You can hear the fatigue in Paul Ellis’ voice. The lack of sleep, the pacemaker in his heart, the fact that he’s homeless and penniless is taking its toll.
His forehead furrows deeply when he talks about his attempts to navigate the welfare system he describes as a bureaucratic maze.
“I never thought I’d be here,” Ellis says, his face stoic, his eyes fighting back tears.
Six months ago, after leaving the Cythera Thrift Store in Maple Ridge, where he’s volunteered for the past 11 years, Ellis suffered a major heart attack.
The 63-year-old quite literally died at the bus stop. A quadruple bypass and pacemaker are keeping him alive.
The heart attack makes Ellis feel decades older. It has sapped his energy. A hip injury makes it difficult for him to walk.
He had hoped to spend this year recovering in a rented suite in Pitt Meadows he’s called home for the past 12 years.
Those plans vanished when his landlord handed him an eviction notice in April, giving him three months to vacate.
Ellis has spent the past three months scrambling to find accommodation. He scoured classified ads and contacted landlords, but was unable to find a room to rent within his means.
On a disability pension of $800 per month, Ellis can’t afford to spend much more than $475 on housing. He’d also like to stay close to the few friends he has and the place where he volunteers.
B.C. Housing and a local agency contracted to assist people like Ellis find a home have been unable to help.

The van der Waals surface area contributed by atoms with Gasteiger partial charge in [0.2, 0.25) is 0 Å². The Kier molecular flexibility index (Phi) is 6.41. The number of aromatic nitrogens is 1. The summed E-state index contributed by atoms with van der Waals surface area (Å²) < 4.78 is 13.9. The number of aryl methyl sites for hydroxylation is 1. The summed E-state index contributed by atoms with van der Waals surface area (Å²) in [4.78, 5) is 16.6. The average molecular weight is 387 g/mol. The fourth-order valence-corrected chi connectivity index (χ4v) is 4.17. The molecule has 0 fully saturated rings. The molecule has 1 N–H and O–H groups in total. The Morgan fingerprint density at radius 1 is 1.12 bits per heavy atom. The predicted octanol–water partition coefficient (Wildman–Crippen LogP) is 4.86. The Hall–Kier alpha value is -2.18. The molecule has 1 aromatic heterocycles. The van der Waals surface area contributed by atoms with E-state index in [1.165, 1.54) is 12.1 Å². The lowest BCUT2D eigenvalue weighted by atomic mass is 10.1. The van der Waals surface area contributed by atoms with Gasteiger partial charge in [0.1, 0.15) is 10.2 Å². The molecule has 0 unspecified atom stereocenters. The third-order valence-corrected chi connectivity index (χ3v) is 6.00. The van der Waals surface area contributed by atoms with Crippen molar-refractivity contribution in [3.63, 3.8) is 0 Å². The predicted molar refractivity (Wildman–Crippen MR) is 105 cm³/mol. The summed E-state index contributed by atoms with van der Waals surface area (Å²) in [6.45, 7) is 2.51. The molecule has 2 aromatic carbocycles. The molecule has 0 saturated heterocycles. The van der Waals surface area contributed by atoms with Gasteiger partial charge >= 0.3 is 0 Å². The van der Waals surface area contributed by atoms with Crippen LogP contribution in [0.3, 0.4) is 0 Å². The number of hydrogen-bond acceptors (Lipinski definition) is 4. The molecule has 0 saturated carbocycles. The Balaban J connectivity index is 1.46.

Unable to drive or rely on a bus to go house hunting, Ellis found himself homeless a week ago. The agencies tasked with helping him have told to be patient, check into a homeless shelter and wait until an subsidized apartment becomes available – a wait that could take a few months to a year.
If it wasn’t for the kindness of strangers, the soft-spoken man with a busted hip would be sleeping on a park bench.
Ellis, who worked full-time until he fell ill a decade ago, can’t believe he’s one of those “unfortunate souls” who has fallen through the cracks.
“All I want to do is be independent,” says Ellis, who is shuffling between the home of Kristin Krimmel and another Cythera volunteer.
Krimmel seethes when she discusses his plight.
“This is a man who, despite his poor circumstances, is giving back to the community he lives in. He is not abusing the system. He’s not a bum,” says Krimmel.
“I keep feeling the absolute desperation this man, recently recovering from heart surgery, has been placed in. It makes me heartsick for him.”
Krimmel has spent the past week acting as an advocate for Ellis. She’s driven him to doctor’s appointments, is making sure he’s eating at least one full meal a day. She’s taken him to the MLA’s office and welfare office to beg for help. She’s pestered several social agencies to find him housing – all to no avail.
“An individual’s well-being should not be dependent on strangers, casual acquaintances and neighbours’ good will. He is not a charity case. He should not have to have us advocating for him in order for him to receive benefits that he is entitled to,” Krimmel says.